May 13, 2024

Counterfeit fentanyl pills are becoming a lot more common in law enforcement seizures

Article origination NPR
This image provided by the Los Angeles County Sheriff's Department shows suspected fentanyl pills seized at Los Angeles International Airport in 2022. - AP

This image provided by the Los Angeles County Sheriff's Department shows suspected fentanyl pills seized at Los Angeles International Airport in 2022.

AP

By Emma Bowman

A new study shows a dramatic spike in the number of counterfeit fentanyl pills being seized by law enforcement, an indication of the growing illicit drug supply driving the country's historic opioid crisis.

Last year, more than 115 million pills containing illicit fentanyl were seized by law enforcement, compared to over 71 million in 2022, according to the study published Monday in the International Journal of Drug Policy. The study found that the number of pills seized last year was 2,300 times greater than the roughly 50,000 seized in 2017.

The counterfeit pills are made to look like legit prescription opioid medications — like oxycodone or benzodiazepines — but are often far deadlier.

Public health officials have been warning about the presence of fentanyl, a potent synthetic opioid, in the illicit drug supply for more than a decade. The new report highlights the rising threat of cheap and highly potent counterfeit pills, especially in the western U.S.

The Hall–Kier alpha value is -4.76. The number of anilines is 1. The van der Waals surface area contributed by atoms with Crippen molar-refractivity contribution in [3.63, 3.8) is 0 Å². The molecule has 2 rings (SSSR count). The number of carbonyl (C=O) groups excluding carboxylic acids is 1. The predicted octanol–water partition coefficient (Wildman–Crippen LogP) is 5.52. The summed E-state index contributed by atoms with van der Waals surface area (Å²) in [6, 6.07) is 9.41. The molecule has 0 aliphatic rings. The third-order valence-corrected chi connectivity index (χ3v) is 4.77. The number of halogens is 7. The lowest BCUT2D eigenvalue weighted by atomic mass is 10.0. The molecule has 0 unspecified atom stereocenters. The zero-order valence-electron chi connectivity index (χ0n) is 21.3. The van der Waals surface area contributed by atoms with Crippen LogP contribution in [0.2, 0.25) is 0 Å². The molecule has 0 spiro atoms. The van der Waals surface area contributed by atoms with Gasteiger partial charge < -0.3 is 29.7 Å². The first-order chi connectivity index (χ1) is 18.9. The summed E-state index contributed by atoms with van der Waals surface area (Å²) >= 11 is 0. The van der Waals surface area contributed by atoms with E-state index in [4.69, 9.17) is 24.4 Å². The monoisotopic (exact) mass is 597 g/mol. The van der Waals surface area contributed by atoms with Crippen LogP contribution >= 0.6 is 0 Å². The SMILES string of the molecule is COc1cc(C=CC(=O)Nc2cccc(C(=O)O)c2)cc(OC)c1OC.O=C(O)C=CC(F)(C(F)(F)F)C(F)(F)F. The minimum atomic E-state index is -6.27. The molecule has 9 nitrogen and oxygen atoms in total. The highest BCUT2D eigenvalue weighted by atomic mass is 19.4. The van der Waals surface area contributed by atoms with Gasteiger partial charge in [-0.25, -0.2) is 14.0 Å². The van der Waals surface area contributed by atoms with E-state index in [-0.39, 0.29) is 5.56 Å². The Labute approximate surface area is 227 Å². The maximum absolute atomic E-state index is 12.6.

"Availability of illicit fentanyl is continuing to skyrocket in the U.S., and the influx of fentanyl-containing pills is particularly alarming," said Joseph Palamar, an associate professor in the Department of Population Health at the NYU Grossman School of Medicine, who was the lead author on the study. "Public health efforts are needed to help prevent these pills from falling into the hands of young people, and to help prevent overdose among people taking pills that unsuspectingly contain fentanyl."

The study was led by researchers who participate in the National Drug Early Warning System, a federal program that monitors drug seizures in 33 so-called High-Intensity Drug Trafficking Areas across the country. The data comes from a mix of federal, state and local law enforcement organizations. It does not include seizures made by U.S. Customs and Border Protection.